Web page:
This week we begin the book of Bamidbar, which means “in the desert” – which is where it all takes place. In English it’s called Numbers, as it begins with and contains a number of censuses of the Israelites.
The Sforno comments on this divinely ordered counting of the Jewish people, and compares it to the one that takes place later, towards the end of the book (Bamidbar; 26,2). He points out that the counting in our parsha included each and every Israelite by name, recognizing individual personalities and qualities. The Ramban (Nachmanides) elaborates, and tells us that each Jew was personally met and spoken to by Moshe and Aharon. It was a privilege, an empowering honor, a recognition, to be counted in this way.
The later counting, which occurs at the end of the forty years of wandering in the desert – which was a punishment for the sin of the spies (their refusal to enter the Land of Israel) – does not work in this personalized way; it is a more general, impersonal, census, in which not everyone is called by name. This, the Sforno says, is the result of the Israelites having been diminished by the sin of the spies. It is as if they are no longer the great, inspired individuals they were at the time of the exodus and the giving of the Torah; they have been reduced, by the sin of their cowardice and lack of faith, to a regular, run of the mill, nation, a basically faceless group of un-individuated components.
This change in their status is reflected by a change in the way the Canaanites relate to them. Had the sin of the spies not taken place, the Jews would have entered Israel just twenty days after our census. The Canaanites, in the wake of the miraculous exodus, faced by a clearly inspired people, would have, according to the Sforno, simply abandoned the land to the Israelites, recognizing the pointlessness of resisting God’s will. Forty years later, however, this was not the case. After the sin of the spies, the sin of being too afraid and insecure to enter the Promised Land, the Canaanites fought, and needed to be conquered militarily by the Israelites.
This dynamic has a lot to say to us about personal and communal identity. Somewhat paradoxically, and at odds with what many people seem to think about what makes nations and communities strong, Israel would have been at its most powerful, and impressive, as a collection of separate, recognizable, individuals; people with names, and stories, of their own. A nation like that, a nation of distinct individuals, would have been too powerful for the Canaanites to even think about fighting.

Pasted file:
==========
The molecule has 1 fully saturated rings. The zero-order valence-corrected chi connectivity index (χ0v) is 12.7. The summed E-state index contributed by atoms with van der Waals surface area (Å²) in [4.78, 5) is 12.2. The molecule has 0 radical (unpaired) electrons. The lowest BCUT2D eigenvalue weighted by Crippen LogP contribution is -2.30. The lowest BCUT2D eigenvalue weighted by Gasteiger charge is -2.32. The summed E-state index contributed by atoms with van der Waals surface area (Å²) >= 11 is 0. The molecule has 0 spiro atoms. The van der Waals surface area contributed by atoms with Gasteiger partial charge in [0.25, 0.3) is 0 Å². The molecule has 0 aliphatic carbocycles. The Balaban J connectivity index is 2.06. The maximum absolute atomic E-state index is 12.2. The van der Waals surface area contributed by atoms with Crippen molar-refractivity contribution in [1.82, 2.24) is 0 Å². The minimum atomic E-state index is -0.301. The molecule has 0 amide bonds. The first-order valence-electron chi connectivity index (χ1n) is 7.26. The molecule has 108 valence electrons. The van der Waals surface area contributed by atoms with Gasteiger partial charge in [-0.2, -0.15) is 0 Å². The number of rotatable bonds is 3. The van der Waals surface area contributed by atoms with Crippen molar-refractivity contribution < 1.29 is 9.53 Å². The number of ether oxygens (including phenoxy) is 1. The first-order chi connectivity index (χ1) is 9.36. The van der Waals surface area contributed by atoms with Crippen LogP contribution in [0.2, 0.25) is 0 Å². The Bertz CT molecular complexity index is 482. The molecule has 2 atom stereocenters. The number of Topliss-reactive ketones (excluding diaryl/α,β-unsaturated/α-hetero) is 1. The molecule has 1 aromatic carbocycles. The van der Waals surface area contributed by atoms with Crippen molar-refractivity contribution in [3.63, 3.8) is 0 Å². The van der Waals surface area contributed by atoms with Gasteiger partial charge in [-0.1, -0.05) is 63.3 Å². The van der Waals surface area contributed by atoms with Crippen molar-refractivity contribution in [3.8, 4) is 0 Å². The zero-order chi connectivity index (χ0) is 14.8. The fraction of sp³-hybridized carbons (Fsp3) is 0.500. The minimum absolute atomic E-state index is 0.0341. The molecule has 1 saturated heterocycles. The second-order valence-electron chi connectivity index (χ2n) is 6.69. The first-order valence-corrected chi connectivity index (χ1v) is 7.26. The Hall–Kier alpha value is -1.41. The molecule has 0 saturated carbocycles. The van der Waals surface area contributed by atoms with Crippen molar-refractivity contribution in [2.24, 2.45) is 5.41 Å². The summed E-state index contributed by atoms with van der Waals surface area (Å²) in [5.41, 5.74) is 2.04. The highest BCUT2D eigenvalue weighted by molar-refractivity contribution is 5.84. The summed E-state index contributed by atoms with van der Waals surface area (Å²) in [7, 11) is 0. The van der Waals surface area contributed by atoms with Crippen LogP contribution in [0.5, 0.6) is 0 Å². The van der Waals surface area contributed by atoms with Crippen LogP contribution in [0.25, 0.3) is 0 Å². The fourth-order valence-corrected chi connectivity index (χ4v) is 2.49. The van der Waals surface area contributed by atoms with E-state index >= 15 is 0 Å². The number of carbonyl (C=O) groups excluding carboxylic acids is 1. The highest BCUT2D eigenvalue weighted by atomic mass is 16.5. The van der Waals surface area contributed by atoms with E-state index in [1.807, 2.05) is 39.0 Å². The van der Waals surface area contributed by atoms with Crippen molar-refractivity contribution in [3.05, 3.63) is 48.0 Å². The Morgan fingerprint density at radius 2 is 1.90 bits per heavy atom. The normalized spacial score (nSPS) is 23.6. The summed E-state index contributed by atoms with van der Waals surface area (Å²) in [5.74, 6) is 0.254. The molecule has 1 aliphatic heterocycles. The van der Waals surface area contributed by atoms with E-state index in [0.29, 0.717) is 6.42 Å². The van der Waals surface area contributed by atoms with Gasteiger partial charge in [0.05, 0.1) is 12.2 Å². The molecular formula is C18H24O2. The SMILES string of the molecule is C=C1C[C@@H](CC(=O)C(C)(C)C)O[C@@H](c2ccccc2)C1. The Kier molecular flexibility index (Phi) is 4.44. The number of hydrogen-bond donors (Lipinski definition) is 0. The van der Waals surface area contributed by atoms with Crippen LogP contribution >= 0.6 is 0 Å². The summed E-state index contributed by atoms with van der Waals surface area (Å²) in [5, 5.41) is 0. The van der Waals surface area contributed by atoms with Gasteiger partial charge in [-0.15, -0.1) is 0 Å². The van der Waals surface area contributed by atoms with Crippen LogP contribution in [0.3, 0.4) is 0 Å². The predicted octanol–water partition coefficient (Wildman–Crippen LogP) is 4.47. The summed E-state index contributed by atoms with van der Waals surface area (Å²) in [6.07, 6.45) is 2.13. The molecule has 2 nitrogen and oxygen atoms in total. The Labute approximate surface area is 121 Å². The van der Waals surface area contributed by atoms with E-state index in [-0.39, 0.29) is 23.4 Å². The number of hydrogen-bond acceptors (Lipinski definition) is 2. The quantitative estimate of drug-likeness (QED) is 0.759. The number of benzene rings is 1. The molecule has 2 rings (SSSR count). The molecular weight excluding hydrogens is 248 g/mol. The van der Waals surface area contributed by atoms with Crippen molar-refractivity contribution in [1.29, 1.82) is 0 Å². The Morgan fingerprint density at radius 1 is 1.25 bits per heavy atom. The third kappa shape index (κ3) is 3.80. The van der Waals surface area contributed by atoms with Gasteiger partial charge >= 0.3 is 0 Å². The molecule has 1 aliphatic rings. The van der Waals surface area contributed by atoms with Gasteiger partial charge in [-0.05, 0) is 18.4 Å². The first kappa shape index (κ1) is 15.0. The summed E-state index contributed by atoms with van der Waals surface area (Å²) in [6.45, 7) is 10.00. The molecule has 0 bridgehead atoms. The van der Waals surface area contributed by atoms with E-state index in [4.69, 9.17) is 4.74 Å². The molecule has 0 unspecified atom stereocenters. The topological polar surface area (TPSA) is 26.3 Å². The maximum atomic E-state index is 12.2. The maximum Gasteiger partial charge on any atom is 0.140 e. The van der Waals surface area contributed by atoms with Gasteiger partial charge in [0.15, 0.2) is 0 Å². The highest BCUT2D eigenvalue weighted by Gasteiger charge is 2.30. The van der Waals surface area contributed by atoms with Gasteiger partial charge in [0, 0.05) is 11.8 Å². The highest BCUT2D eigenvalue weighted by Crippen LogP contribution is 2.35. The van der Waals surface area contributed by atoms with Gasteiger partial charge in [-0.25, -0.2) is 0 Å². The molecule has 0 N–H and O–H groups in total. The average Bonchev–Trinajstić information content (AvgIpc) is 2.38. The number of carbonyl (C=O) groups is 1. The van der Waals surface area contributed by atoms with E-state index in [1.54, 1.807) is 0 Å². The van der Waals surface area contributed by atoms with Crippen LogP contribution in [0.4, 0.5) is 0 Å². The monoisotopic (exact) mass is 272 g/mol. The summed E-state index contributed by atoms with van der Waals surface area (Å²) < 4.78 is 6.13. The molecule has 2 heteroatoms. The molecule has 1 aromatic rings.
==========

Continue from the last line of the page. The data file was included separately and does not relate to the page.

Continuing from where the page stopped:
Forty years later, however, after failing to live up to the awesome potential they possessed as a nation of individuals, they are now only a faceless group, not worthy of being counted by individual name.
A community is not at its strongest when all its members are reduced to unthinking cogs in a machine.
Such a nation, rather than being strengthened, as some might think, by a lack of individuality, of diversity, is, in fact weakened by it, and is seen by the Canaanites as fightable.
A community is not at its strongest when all its members are reduced to unthinking cogs in a machine. A community, a nation, is strongest when made up of diverse, recognizably different individuals, who are treated and respected as such. It is only then that they are able to be themselves, to bring all of their potential, all of their skills, into play. That type of nation is much stronger than one in which all its members are forced, or have placed themselves, by their cowardice, into a type of impotent group-think, and have been turned into an undifferentiated mass.